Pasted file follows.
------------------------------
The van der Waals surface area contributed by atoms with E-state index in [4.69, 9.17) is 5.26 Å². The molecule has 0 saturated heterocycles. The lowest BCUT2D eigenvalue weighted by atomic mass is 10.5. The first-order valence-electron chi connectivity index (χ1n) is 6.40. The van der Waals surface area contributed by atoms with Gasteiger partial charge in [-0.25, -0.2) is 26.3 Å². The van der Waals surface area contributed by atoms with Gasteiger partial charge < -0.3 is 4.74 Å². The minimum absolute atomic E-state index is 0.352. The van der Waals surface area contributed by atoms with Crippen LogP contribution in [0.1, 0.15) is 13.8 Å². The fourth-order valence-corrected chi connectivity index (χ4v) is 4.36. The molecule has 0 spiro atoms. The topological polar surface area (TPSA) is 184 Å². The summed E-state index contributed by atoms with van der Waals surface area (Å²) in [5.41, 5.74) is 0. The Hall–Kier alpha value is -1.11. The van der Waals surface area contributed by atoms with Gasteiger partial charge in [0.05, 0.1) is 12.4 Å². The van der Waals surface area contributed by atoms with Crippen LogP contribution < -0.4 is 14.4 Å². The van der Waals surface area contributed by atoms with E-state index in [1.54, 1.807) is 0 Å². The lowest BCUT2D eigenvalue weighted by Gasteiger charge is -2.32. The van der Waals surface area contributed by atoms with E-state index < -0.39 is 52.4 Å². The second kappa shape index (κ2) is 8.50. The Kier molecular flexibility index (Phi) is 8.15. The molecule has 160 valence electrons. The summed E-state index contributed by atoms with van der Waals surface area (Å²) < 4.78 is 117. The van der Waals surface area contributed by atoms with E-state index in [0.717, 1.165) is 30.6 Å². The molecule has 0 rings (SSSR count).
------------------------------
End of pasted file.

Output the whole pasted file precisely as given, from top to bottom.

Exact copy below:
The van der Waals surface area contributed by atoms with E-state index in [4.69, 9.17) is 5.26 Å². The molecule has 0 saturated heterocycles. The lowest BCUT2D eigenvalue weighted by atomic mass is 10.5. The first-order valence-electron chi connectivity index (χ1n) is 6.40. The van der Waals surface area contributed by atoms with Gasteiger partial charge in [-0.25, -0.2) is 26.3 Å². The van der Waals surface area contributed by atoms with Gasteiger partial charge < -0.3 is 4.74 Å². The minimum absolute atomic E-state index is 0.352. The van der Waals surface area contributed by atoms with Crippen LogP contribution in [0.1, 0.15) is 13.8 Å². The fourth-order valence-corrected chi connectivity index (χ4v) is 4.36. The molecule has 0 spiro atoms. The topological polar surface area (TPSA) is 184 Å². The summed E-state index contributed by atoms with van der Waals surface area (Å²) in [5.41, 5.74) is 0. The Hall–Kier alpha value is -1.11. The van der Waals surface area contributed by atoms with Gasteiger partial charge in [0.05, 0.1) is 12.4 Å². The van der Waals surface area contributed by atoms with Crippen LogP contribution < -0.4 is 14.4 Å². The van der Waals surface area contributed by atoms with E-state index in [1.54, 1.807) is 0 Å². The lowest BCUT2D eigenvalue weighted by Gasteiger charge is -2.32. The van der Waals surface area contributed by atoms with E-state index < -0.39 is 52.4 Å². The second kappa shape index (κ2) is 8.50. The Kier molecular flexibility index (Phi) is 8.15. The molecule has 160 valence electrons. The summed E-state index contributed by atoms with van der Waals surface area (Å²) < 4.78 is 117. The van der Waals surface area contributed by atoms with E-state index in [0.717, 1.165) is 30.6 Å². The molecule has 0 rings (SSSR count).